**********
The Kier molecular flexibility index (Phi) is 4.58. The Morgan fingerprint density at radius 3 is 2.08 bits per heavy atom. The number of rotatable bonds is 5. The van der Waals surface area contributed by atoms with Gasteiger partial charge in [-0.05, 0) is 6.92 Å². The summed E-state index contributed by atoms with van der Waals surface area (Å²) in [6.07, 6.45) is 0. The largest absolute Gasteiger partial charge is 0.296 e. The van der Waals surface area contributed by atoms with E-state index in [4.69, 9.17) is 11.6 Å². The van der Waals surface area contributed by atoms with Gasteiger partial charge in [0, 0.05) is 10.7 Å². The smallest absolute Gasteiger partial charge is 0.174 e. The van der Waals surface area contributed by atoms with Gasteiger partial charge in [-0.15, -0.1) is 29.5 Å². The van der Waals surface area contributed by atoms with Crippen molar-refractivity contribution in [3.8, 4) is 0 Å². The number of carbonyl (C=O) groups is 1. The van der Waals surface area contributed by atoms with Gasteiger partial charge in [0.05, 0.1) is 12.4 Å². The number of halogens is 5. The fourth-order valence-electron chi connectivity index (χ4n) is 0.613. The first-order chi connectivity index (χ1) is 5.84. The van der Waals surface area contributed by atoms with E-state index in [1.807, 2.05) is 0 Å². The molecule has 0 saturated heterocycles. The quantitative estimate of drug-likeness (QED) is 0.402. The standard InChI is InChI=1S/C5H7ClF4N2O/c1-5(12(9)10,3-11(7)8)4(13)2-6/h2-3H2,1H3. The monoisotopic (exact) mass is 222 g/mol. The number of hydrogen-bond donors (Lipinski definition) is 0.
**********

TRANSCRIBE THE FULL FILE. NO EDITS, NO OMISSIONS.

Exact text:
The Kier molecular flexibility index (Phi) is 4.58. The Morgan fingerprint density at radius 3 is 2.08 bits per heavy atom. The number of rotatable bonds is 5. The van der Waals surface area contributed by atoms with Gasteiger partial charge in [-0.05, 0) is 6.92 Å². The summed E-state index contributed by atoms with van der Waals surface area (Å²) in [6.07, 6.45) is 0. The largest absolute Gasteiger partial charge is 0.296 e. The van der Waals surface area contributed by atoms with E-state index in [4.69, 9.17) is 11.6 Å². The van der Waals surface area contributed by atoms with Gasteiger partial charge in [0, 0.05) is 10.7 Å². The smallest absolute Gasteiger partial charge is 0.174 e. The van der Waals surface area contributed by atoms with Gasteiger partial charge in [-0.15, -0.1) is 29.5 Å². The van der Waals surface area contributed by atoms with Crippen molar-refractivity contribution in [3.8, 4) is 0 Å². The number of carbonyl (C=O) groups is 1. The van der Waals surface area contributed by atoms with Gasteiger partial charge in [0.05, 0.1) is 12.4 Å². The number of halogens is 5. The fourth-order valence-electron chi connectivity index (χ4n) is 0.613. The first-order chi connectivity index (χ1) is 5.84. The van der Waals surface area contributed by atoms with E-state index in [1.807, 2.05) is 0 Å². The molecule has 0 saturated heterocycles. The quantitative estimate of drug-likeness (QED) is 0.402. The standard InChI is InChI=1S/C5H7ClF4N2O/c1-5(12(9)10,3-11(7)8)4(13)2-6/h2-3H2,1H3. The monoisotopic (exact) mass is 222 g/mol. The number of hydrogen-bond donors (Lipinski definition) is 0.